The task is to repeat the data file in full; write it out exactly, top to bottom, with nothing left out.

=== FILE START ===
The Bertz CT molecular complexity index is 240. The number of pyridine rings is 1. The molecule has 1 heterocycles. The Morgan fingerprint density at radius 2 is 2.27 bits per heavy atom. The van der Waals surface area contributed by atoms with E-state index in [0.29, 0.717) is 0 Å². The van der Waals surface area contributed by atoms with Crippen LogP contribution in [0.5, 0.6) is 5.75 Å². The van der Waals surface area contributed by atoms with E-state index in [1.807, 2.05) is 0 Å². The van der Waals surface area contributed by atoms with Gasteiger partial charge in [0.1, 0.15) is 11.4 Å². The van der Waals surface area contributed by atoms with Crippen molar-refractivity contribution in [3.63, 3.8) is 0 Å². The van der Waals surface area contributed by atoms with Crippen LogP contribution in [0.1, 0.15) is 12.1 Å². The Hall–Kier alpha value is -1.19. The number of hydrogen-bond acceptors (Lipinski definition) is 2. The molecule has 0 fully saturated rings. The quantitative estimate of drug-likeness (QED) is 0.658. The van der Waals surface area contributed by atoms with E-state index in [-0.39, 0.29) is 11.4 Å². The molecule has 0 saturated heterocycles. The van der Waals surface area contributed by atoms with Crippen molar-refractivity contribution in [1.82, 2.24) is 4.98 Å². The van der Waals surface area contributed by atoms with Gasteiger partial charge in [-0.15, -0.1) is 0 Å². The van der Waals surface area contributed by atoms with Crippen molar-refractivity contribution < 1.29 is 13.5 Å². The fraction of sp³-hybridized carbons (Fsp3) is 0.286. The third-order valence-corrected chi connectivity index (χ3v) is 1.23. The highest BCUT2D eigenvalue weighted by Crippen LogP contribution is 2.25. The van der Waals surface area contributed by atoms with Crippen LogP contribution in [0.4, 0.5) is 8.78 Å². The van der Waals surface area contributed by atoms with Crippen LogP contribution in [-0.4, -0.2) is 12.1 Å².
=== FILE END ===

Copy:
The Bertz CT molecular complexity index is 240. The number of pyridine rings is 1. The molecule has 1 heterocycles. The Morgan fingerprint density at radius 2 is 2.27 bits per heavy atom. The van der Waals surface area contributed by atoms with E-state index in [0.29, 0.717) is 0 Å². The van der Waals surface area contributed by atoms with Crippen LogP contribution in [0.5, 0.6) is 5.75 Å². The van der Waals surface area contributed by atoms with E-state index in [1.807, 2.05) is 0 Å². The van der Waals surface area contributed by atoms with Gasteiger partial charge in [0.1, 0.15) is 11.4 Å². The van der Waals surface area contributed by atoms with Crippen molar-refractivity contribution in [3.63, 3.8) is 0 Å². The van der Waals surface area contributed by atoms with Crippen LogP contribution in [0.1, 0.15) is 12.1 Å². The Hall–Kier alpha value is -1.19. The number of hydrogen-bond acceptors (Lipinski definition) is 2. The molecule has 0 fully saturated rings. The quantitative estimate of drug-likeness (QED) is 0.658. The van der Waals surface area contributed by atoms with E-state index in [-0.39, 0.29) is 11.4 Å². The molecule has 0 saturated heterocycles. The van der Waals surface area contributed by atoms with Crippen molar-refractivity contribution in [1.82, 2.24) is 4.98 Å². The van der Waals surface area contributed by atoms with Gasteiger partial charge in [-0.15, -0.1) is 0 Å². The van der Waals surface area contributed by atoms with Crippen molar-refractivity contribution < 1.29 is 13.5 Å². The fraction of sp³-hybridized carbons (Fsp3) is 0.286. The third-order valence-corrected chi connectivity index (χ3v) is 1.23. The highest BCUT2D eigenvalue weighted by Crippen LogP contribution is 2.25. The van der Waals surface area contributed by atoms with Crippen LogP contribution in [0.4, 0.5) is 8.78 Å². The van der Waals surface area contributed by atoms with Crippen LogP contribution in [-0.4, -0.2) is 12.1 Å².